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A Secular Cathedral
Michael Shapiro's photo

Michael Shapior

      . . . Art Museum Director. Michael E. Shapiro is the Nancy & Holcombe T. Green, Jr. Director of Atlanta‚s High Museum of Art. His series of ambitious and highly successful exhibitions has brought many of the world‚s masterpieces to the Southeast. Prior to the High, Dr. Shapiro was Director of the Los Angeles County Museum of Art, having also served as Chief Curator of the St. Louis Art Museum. Specializing in 19th and 20th century painting and sculpture, Dr. Shapiro has taught at Duke and has numerous exhibition catalogues, books and articles to his credit. His master‚s and Ph.D. degrees in art history are from Harvard.

Excerpts2:34 secs
[This Program was recorded September 20, 2002 in Atlanta, Georgia, US.]

      Art museums are dedicated to the power of the authentic, according to Michael Shapiro, Director of the High Museum of Art in Atlanta. That‚s particularly important in an age when practically everything is replicated, ersatz and/or of souvenir quality. Dr. Shapiro and his hardworking museum staff delight in providing an affirmative answer when people ask, „Is that the real thing?š

      Bring what you will to an art museum, Dr. Shapiro invites the world, just come. Once there, you‚re more than likely to find that the people who make beauty their business have spent a lot of time and energy making it possible for you to morph from spectator to participant. Don‚t think there‚s a „right wayš to experience art, he says.  There‚s no predicting how any of us will respond in the presence of greatness. We all have complete freedom to engage at whatever level we like -- emotionally, intellectually, spiritually or all of the above. That welcoming sweep of opportunities for individual enjoyment is part of what makes great art from across the ages and in all media... great.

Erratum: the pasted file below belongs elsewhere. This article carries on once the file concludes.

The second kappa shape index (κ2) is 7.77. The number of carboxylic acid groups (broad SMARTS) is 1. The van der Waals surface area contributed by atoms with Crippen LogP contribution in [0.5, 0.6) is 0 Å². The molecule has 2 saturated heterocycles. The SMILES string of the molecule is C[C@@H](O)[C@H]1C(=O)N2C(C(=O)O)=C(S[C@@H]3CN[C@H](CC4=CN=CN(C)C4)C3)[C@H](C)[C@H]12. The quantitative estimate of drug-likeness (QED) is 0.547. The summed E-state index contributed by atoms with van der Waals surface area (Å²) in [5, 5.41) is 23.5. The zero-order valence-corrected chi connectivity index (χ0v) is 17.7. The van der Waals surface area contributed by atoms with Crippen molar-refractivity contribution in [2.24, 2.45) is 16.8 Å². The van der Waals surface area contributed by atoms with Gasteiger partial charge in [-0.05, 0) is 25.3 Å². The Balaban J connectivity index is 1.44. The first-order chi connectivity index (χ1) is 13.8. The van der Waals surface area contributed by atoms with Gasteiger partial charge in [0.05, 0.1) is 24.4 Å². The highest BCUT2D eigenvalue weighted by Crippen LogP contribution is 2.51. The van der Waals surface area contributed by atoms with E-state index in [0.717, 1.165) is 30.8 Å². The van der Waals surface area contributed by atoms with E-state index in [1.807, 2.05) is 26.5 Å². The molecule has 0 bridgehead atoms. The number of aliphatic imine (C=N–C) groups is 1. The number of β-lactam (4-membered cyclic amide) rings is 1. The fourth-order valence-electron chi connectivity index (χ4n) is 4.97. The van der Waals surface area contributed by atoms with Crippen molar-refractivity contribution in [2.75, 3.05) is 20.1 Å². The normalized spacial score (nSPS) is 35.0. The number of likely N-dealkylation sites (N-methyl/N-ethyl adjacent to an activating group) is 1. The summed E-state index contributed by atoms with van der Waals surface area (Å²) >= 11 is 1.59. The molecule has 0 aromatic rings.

If you somehow still harbor the notion that art museums are opaque storage vaults, think again, he urges. American museums have taken a leading role in being much more open, experiencing dramatic changes in the past decades. The explosion of interest in the King Tut Exhibit in 1976 was key. Most museums now see themselves as places that promote beautiful experiences as well as offering beautiful objects.

      The idea of a secular cathedral has gained ground -- a safe place to gather with other people in the presence of greatness. With the expansion of its award-winning facility in Atlanta, Dr. Shapiro is part of a trend to return to the concept of the heart of the city, providing a community gathering place which offers food and music and a sense of belonging along with unique, rare and special objects.

      What happens when you come close to works of art? Michael Shapiro thinks you begin to see how many inflections there are, how many nuances, subtleties. You can come at it from any number of angles, but it‚s always going to give more back to you

      In the end, works of art are always a mystery, he assures us. The greater the work of art, the deeper the mystery. He delights in human beings looking at inanimate objects which then reflect back on human beings, marveling at what it took to create something unique

      Be present with a unique object, he urges. The experience echoes that of its maker at work. You are also part of the great river of all the people who have been there before you, stood in that same relationship with the object -- experiencing exactly the same thing but differently -- connecting the eye, the hand and the mind, confirming what it is to be human.

Conversation 1

Michael Shapiro tells Paula Gordon and Bill Russellhow museums now encourage people to become participants in the experience of art. Dr. Shapiro explains why he thinks museums will become among the safest places in modern culture.  The idea of a secular cathedral is considered.